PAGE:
The suit, filed at U.S. District Court in Chicago on Wednesday, claims WOW gave NebuAd Inc. virtually unlimited access to personal information of at least 330,000 people in Chicago; Evansville, Ind.; Detroit; Cleveland; and Columbus, Ohio.
Redwood City, Calif.-based NebuAd paid WOW for each person they spied on, and used the information to deliver customized ads based on people's Internet search preferences, the suit said. It also adds that WOW lied to Congress last year when it said that it had made an agreement with NebuAd.
WOW also lied to its customers by telling them that their personal information was safe, claiming in company literature that customers should be “rest assured that WOW does not and will not share personally identifiable information with any advertiser."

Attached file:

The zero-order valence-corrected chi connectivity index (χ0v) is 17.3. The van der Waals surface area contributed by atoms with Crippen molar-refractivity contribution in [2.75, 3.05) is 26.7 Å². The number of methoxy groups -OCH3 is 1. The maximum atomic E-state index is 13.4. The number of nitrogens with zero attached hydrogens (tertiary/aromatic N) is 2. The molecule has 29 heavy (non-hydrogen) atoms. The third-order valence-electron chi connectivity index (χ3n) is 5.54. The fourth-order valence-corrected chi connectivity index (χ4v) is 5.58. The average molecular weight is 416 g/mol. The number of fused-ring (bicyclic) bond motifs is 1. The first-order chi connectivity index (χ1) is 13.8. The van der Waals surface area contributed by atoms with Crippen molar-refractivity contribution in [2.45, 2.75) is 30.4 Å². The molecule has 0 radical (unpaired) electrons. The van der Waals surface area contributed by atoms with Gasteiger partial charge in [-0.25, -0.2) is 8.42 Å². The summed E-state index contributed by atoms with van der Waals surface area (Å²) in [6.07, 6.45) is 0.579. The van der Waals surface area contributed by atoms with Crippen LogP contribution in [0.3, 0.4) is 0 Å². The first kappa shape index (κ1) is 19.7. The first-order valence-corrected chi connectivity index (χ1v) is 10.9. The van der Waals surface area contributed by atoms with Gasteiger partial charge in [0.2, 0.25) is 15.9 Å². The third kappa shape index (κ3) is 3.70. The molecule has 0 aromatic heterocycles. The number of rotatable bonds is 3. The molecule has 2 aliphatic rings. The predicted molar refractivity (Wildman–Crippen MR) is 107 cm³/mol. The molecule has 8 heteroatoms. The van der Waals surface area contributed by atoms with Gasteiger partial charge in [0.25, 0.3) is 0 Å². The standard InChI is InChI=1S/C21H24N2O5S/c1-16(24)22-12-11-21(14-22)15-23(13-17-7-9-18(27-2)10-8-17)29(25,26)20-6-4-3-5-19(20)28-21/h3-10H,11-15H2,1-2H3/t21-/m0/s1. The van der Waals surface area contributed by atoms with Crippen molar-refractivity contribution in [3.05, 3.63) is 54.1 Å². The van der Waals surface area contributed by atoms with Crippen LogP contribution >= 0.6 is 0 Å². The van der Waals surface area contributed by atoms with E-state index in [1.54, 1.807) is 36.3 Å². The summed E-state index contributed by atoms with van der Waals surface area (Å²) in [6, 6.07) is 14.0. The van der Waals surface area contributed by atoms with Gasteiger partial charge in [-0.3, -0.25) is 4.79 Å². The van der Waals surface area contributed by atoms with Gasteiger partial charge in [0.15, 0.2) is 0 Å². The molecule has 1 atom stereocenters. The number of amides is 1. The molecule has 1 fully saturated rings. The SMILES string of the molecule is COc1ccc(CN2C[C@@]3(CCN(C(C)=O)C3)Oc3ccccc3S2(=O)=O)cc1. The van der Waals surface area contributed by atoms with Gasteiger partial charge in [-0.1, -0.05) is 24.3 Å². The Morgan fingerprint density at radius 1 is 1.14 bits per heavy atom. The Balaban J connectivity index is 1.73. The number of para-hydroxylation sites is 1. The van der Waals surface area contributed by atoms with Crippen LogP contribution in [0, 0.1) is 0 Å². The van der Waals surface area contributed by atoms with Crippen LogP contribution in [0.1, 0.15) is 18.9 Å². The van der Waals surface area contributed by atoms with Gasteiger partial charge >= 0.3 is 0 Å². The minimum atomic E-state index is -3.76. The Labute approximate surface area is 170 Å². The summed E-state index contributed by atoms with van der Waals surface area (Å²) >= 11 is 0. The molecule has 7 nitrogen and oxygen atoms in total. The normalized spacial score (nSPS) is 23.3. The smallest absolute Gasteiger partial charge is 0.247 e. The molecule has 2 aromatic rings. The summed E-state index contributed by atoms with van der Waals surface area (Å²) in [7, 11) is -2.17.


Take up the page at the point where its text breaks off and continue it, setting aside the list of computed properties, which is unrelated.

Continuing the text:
“Owing to WOW’s unique position as an ISP for a large consumer population, it was able to divert Internet traffic on a massive scale,” the suit said. “Assuming a single user from each of 330,000 customer accounts visited one website per day during a five-month period, the number of diverted incoming and outgoing communications would exceed 100 million.”
The suit demands that WOW hand over all the money it received from NebuAd for distribution to the class.
It also wants WOW ordered to delete all of its stored personal information, plus restitution and damages for invasion of privacy, unjust enrichment, eavesdropping and violation of the Computer Fraud and Abuse Act.